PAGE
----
A Tale of Two Toilets: 2000 Flushes to the Rescue

Our posts contain affiliate links.  If you make a purchase after clicking on these links, we will earn a small commission, which helps to keep our content free.  You don't pay a cent more than you would otherwise, since that would be tacky! Read our full privacy and disclosure policy here.

 

This post is sponsored by 2000 Flushes® Automatic Toilet Bowl Cleaner.  All opinions and dirty toilet bowls are my own.

So, as you all know, we’re in the middle of moving from our great big house to a tiny little house (if you’re not all caught up, read all the details here).  Because it’s a local move and we’re doing everything ourselves, it’s been a busy couple of weeks, but we’re almost finished.

As you can see in the above photo of what used to be my dining room and office, the house is pretty bare.  The piano is off to storage tomorrow and I’m finishing up the kitchen today, so it currently looks like a bomb hit it:

In the midst of all this moving chaos, it seemed like a good time to try a “2000 Flushes
Challenge,” or as I like to call it, “A Tale of Two Toilets.”  It’s basically a contest– one of our toilets got a nice 2000 Flushes Automatic Toilet Bowl Cleaner tablet dropped in the tank, and the other one (the control toilet, if you want to be all technical), got nothing.  And then, I didn’t do a thing to either toilet for three weeks, which is why the timing was perfect, because I wasn’t going to be scrubbing toilets during a move anyway!

2000 Flushes Automatic Toilet Bowl Cleaner has two different products: 2000 Flushes Bleach comes in a green box and 2000 Flushes Blue Plus Bleach comes in a blue one.  I decided to use the Blue Plus Bleach this time to add a pop of color to my powder room.

2000 Flushes
Whichever 2000 Flushes product you choose, it keeps toilet bowls free of 99.9% of bacteria with every flush, and delivers continuous cleaning action for up to four months.

2000 Flushes
What that means is that you can be a slacker even if you’re not moving and enjoy a sparkling clean toilet without scrubbing.  Bleach and blue detergents work together to keep your toilet stain-free and deodorized.

Because we’re friends, I’m about to show you something that not everyone gets to see (may not be suitable for younger viewers).  Here’s the control toilet, complete with a nice ring of pink yuck:

That’s what three weeks of no cleaning looks like in the control toilet, and here’s a close-up of the happy blue toilet on the same day:

As you can see, there’s no pink yuck.

You can bet that I’ll be dropping in a couple of 2000 Flushes tablets at the new house today!

To learn more about 2000 Flushes Automatic Toilet Bowl Cleaner and get lots of great cleaning tips, visit the Stain Fighting Community on Facebook.

Click HERE for information on where to buy 2000 Flushes and HERE to get $1 off your next purchase. Thanks for stopping by!

Final New Christy headshot 2015

 

icon-facebook-1icon-instagram-1icon-pinterest-1icon-twitter-1NEW Google+
 

Comments

  1. Christy, are these a new style of tablet which doesn’t destroy the flapper and toilet seal? Sorry for the all caps, can’t get iPad to get rid of them..

    • Hi, June–

      I checked with the folks at 2000 Flushes and here’s what they said:
      “Most destruction of toilet flapper or seal is caused by allowing chlorine to build up in the tank because the toilet is not flushed sufficiently. That is why we say on our chlorine tablet labels ‘Product should only be used in a toilet that is flushed at least once a week.'”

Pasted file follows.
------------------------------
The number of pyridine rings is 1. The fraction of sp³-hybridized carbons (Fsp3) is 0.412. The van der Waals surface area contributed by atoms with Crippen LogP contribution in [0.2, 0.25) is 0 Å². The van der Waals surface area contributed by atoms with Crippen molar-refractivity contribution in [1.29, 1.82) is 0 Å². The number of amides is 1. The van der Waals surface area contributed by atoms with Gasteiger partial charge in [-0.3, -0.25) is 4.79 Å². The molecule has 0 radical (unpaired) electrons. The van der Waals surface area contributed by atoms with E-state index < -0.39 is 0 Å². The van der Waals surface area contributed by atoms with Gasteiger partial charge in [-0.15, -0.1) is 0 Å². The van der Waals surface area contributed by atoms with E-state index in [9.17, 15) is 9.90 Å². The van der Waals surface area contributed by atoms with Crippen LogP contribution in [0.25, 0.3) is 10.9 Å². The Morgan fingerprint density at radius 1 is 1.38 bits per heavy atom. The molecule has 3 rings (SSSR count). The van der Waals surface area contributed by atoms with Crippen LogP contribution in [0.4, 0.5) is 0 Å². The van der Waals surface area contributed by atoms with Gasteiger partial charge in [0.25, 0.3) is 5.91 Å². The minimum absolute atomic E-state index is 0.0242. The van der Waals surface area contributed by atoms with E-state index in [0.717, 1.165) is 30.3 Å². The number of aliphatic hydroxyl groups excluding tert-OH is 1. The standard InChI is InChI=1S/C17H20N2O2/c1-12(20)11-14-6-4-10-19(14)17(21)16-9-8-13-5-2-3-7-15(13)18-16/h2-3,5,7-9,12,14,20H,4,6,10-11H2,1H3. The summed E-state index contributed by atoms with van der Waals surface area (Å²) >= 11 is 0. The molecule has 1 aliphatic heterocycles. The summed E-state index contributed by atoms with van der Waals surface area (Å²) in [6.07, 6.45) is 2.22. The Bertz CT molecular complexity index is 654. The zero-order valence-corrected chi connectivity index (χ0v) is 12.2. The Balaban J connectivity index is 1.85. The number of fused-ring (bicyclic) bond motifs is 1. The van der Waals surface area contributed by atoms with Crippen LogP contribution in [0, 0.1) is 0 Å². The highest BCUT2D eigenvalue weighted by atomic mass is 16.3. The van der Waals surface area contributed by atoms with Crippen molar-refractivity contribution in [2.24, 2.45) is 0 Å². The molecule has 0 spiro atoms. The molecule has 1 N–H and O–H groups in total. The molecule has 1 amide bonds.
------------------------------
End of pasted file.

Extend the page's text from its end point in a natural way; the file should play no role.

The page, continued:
It sounds like they’re just fine to use in a toilet that’s used regularly!
      Thanks,
      Christy

  2. Donna christensen says

    Christy,
    BEcause we go to Florida for 6 weeks I thought these would be the perfect solution for two idle toilets. Well, it was, kind of. We had a plumber come for a leak and he told me these where the worst things for the toilet as it eats away the porcelain. Food for thought. Btw I can’t get off caps either?

    • Hey, Donna–

      The all caps are part of the style of our blog, so it’s us, not you. 🙂

      I checked with the folks at 2000 Flushes and here’s what they had to say:
      “Most destruction of toilet flapper or seal is caused by allowing chlorine to build up in the tank because the toilet is not flushed sufficiently. That is why we say on our chlorine tablet labels ‘Product should only be used in a toilet that is flushed at least once a week.’ However, our products even in an idle toilet will not “eat away” at porcelain. What happens in an idle tank is the area the chlorine tablet is in contact with inside the bowl (an area not fired to smoothness like the outside of the fixture) can be stained. But the stain does not compromise the integrity of the porcelain.’

      I hope that answers your question–thanks for letting me know!
      Christy

  3. Same here—I just tried the blue bleach tablets and the plumber was here to tell me that it’s the cause of the slow leak in my tank! The bleach compromises the rubber flapper. I hate the pink ring, too, but swirling out 3 toilets 1x a week is better than expensive “repairs” that are easily avoided. Buzz kill!!

    • Hey, Dale–

      I wanted to follow up with 2000 Flushes on your comment and here’s what they had to say:
      “Most destruction of toilet flapper or seal is caused by allowing chlorine to build up in the tank because the toilet is not flushed sufficiently. That is why we say on our chlorine tablet labels ‘Product should only be used in a toilet that is flushed at least once a week.'” Ours gets flushed a lot more frequently than that, so I’ll keep you posted!

      Thanks for writing, and take care–
      Christy

Speak Your Mind

*

This site uses Akismet to reduce spam. Learn how your comment data is processed.

© 2017-2019 All Rights Reserved
shares